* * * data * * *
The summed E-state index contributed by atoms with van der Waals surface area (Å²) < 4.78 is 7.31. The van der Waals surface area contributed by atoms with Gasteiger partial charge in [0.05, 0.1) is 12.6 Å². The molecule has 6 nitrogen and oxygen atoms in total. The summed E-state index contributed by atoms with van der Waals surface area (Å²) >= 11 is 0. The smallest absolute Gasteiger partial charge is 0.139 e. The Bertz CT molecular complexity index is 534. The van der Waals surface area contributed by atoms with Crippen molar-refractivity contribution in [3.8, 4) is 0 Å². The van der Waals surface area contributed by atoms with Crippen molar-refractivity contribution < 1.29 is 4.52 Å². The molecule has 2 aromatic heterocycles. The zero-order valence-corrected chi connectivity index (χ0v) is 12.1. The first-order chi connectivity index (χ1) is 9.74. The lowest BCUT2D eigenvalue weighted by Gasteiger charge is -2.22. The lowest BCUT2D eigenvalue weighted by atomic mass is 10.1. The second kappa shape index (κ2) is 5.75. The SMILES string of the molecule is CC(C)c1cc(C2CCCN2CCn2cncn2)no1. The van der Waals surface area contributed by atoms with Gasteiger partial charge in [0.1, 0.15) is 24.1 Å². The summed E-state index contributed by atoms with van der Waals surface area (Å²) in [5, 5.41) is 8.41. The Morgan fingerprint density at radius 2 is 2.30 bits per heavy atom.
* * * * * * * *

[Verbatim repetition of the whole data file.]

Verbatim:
The summed E-state index contributed by atoms with van der Waals surface area (Å²) < 4.78 is 7.31. The van der Waals surface area contributed by atoms with Gasteiger partial charge in [0.05, 0.1) is 12.6 Å². The molecule has 6 nitrogen and oxygen atoms in total. The summed E-state index contributed by atoms with van der Waals surface area (Å²) >= 11 is 0. The smallest absolute Gasteiger partial charge is 0.139 e. The Bertz CT molecular complexity index is 534. The van der Waals surface area contributed by atoms with Crippen molar-refractivity contribution in [3.8, 4) is 0 Å². The van der Waals surface area contributed by atoms with Crippen molar-refractivity contribution < 1.29 is 4.52 Å². The molecule has 2 aromatic heterocycles. The zero-order valence-corrected chi connectivity index (χ0v) is 12.1. The first-order chi connectivity index (χ1) is 9.74. The lowest BCUT2D eigenvalue weighted by Gasteiger charge is -2.22. The lowest BCUT2D eigenvalue weighted by atomic mass is 10.1. The second kappa shape index (κ2) is 5.75. The SMILES string of the molecule is CC(C)c1cc(C2CCCN2CCn2cncn2)no1. The van der Waals surface area contributed by atoms with Gasteiger partial charge in [0.1, 0.15) is 24.1 Å². The summed E-state index contributed by atoms with van der Waals surface area (Å²) in [5, 5.41) is 8.41. The Morgan fingerprint density at radius 2 is 2.30 bits per heavy atom.